If you work for M&A boutique Moelis & Co. in London, our research suggests you can expect to earn a comfortable six figure sum. Average compensation for the 91 staff and 17 partners is around $310k per head. If you work for Moelis on Wall Street, you can seemingly earn even more. But do you really want to?
Writing in the New York Times, author and ex-J.P. Morgan managing director William Cohan has re-examined the problem of junior bankers' working hours through prism of ex-Moelis associate, Thomas Hughes.
From a career perspective, Hughes had it all. He graduated in 2009 and worked for Duff & Phelps, UBS and Citigroup before moving to Moelis &Co. as an associate in 2014 aged 29. In his first year at the firm, Hughes was paid a $100k salary and a $400k bonus. "My jaw dropped," says Hughes' father.
By June 2015, however, Hughes was dead. He'd missed spending Easter with his family (he was working). He'd broken up with his girlfriend (partly due to his long hours). A holiday in Bermuda had been spent (working) in his hotel room, and an existing problem with cocaine had - his father argues - been exaggerated by use of the drug to re-energize after working long hours. In late May, Hughes jumped from his 24th floor rented apartment in Manhattan.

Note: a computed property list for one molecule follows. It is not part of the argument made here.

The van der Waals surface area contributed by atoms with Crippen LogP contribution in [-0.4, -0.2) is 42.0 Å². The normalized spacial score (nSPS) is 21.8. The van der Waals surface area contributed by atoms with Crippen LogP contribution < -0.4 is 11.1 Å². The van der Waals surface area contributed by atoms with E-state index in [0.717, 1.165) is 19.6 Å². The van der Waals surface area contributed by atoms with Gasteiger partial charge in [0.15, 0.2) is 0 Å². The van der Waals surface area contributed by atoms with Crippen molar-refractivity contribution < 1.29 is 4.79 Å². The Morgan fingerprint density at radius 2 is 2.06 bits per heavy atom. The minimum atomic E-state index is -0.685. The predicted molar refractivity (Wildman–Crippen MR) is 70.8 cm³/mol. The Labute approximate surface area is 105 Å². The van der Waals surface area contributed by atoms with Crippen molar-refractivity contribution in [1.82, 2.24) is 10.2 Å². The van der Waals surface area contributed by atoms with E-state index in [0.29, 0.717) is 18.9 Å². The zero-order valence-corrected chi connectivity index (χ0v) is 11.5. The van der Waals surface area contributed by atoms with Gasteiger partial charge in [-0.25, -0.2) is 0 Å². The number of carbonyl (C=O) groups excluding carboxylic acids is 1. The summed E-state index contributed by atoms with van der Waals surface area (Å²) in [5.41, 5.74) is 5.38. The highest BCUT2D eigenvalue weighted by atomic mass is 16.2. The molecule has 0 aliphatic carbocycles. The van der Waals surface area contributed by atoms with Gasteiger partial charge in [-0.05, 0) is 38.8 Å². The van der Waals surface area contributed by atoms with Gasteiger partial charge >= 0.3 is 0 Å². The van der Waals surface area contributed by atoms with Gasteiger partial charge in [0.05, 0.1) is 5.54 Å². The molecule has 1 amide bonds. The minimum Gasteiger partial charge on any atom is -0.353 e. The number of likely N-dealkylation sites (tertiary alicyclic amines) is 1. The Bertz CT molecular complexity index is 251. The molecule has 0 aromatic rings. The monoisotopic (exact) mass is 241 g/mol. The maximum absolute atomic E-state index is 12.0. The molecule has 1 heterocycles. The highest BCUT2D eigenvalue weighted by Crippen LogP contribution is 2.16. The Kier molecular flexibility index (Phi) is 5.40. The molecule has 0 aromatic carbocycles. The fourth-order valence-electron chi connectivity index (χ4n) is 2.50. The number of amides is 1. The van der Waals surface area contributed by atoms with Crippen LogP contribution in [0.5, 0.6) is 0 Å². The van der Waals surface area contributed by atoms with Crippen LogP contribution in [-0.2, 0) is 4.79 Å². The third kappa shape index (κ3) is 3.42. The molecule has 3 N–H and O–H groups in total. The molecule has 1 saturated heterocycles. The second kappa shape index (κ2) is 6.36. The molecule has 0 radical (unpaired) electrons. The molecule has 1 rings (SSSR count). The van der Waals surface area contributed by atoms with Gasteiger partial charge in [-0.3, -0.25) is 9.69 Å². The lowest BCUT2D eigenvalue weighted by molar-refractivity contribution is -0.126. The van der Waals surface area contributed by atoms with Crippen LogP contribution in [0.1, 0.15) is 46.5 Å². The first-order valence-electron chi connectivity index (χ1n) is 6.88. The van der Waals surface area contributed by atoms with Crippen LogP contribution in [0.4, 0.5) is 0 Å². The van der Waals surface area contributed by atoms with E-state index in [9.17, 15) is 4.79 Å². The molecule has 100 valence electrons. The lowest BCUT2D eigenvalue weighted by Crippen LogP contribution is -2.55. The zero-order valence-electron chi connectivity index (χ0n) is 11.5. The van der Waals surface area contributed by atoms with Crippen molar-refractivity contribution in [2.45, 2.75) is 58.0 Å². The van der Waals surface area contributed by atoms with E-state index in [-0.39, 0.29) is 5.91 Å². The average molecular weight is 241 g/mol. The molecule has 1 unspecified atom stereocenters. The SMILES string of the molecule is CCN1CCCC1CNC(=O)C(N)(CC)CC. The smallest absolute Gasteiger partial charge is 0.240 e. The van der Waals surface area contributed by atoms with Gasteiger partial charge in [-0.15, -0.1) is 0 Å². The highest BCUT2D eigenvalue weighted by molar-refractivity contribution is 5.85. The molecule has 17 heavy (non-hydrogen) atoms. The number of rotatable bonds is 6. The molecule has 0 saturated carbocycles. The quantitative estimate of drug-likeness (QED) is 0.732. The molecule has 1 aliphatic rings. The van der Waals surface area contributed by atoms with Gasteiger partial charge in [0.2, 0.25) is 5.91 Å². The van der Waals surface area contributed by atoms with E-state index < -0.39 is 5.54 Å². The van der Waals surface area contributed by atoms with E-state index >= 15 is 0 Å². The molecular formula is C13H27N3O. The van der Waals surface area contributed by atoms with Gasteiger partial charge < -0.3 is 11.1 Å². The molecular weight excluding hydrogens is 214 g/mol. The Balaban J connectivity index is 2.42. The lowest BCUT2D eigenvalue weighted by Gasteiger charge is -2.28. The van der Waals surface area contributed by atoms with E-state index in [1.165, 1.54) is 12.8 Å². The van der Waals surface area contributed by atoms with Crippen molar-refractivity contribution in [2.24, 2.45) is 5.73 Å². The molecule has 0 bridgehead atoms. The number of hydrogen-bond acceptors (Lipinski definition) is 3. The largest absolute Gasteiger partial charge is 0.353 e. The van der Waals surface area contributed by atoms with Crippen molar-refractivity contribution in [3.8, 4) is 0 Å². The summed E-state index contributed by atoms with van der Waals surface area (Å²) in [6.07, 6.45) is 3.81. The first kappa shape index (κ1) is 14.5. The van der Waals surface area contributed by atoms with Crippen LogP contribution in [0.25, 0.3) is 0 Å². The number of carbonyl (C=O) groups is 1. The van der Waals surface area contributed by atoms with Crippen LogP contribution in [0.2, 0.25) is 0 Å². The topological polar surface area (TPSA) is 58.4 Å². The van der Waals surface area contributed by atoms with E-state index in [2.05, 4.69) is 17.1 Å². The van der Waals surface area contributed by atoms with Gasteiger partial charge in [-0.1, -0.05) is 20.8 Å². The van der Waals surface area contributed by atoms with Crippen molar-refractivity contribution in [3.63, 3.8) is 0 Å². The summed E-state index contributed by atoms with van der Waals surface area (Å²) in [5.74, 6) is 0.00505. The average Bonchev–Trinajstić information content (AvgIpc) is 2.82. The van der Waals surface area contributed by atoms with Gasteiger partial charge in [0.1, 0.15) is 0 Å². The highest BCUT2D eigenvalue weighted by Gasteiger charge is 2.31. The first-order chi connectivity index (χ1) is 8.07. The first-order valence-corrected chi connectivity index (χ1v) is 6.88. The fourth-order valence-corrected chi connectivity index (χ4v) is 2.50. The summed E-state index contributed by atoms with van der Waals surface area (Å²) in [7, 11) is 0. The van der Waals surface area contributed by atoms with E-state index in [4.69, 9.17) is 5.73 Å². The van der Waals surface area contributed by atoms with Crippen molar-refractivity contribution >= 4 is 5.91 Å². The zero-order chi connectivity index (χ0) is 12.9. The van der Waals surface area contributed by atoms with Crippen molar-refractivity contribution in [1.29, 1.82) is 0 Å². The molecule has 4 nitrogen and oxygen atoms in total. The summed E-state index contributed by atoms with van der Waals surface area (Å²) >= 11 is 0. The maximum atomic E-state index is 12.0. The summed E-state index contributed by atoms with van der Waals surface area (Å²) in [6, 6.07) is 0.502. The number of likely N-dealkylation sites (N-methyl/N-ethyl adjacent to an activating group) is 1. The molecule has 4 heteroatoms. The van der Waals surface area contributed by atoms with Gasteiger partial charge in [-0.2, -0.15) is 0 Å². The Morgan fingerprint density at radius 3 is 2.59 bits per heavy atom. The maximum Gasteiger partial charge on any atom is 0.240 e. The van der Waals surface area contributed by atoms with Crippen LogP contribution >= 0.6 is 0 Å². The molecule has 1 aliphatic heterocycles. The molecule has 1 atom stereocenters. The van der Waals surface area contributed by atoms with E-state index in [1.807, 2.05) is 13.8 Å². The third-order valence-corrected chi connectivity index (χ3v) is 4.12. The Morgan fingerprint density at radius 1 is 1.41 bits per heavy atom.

Before his death, Hughes' mother called him to wake him up every morning for work. “I would question how long he would need to keep on doing this, but he said: ‘I’m 29. This is what you do when you’re 29,’" his mother says. She adds that although Hughes was working too hard, he found his work "rewarding and stimulating" and that his death was, "a tragedy that defies any kind of explanation."
Separately, search firm Options Group has conducted some research suggesting that credit salespeople and traders at VP level and above have read the writing on the wall. 43% of them reportedly want to do something else. This compares to just 23% of people who want to escape rates sales and trading.
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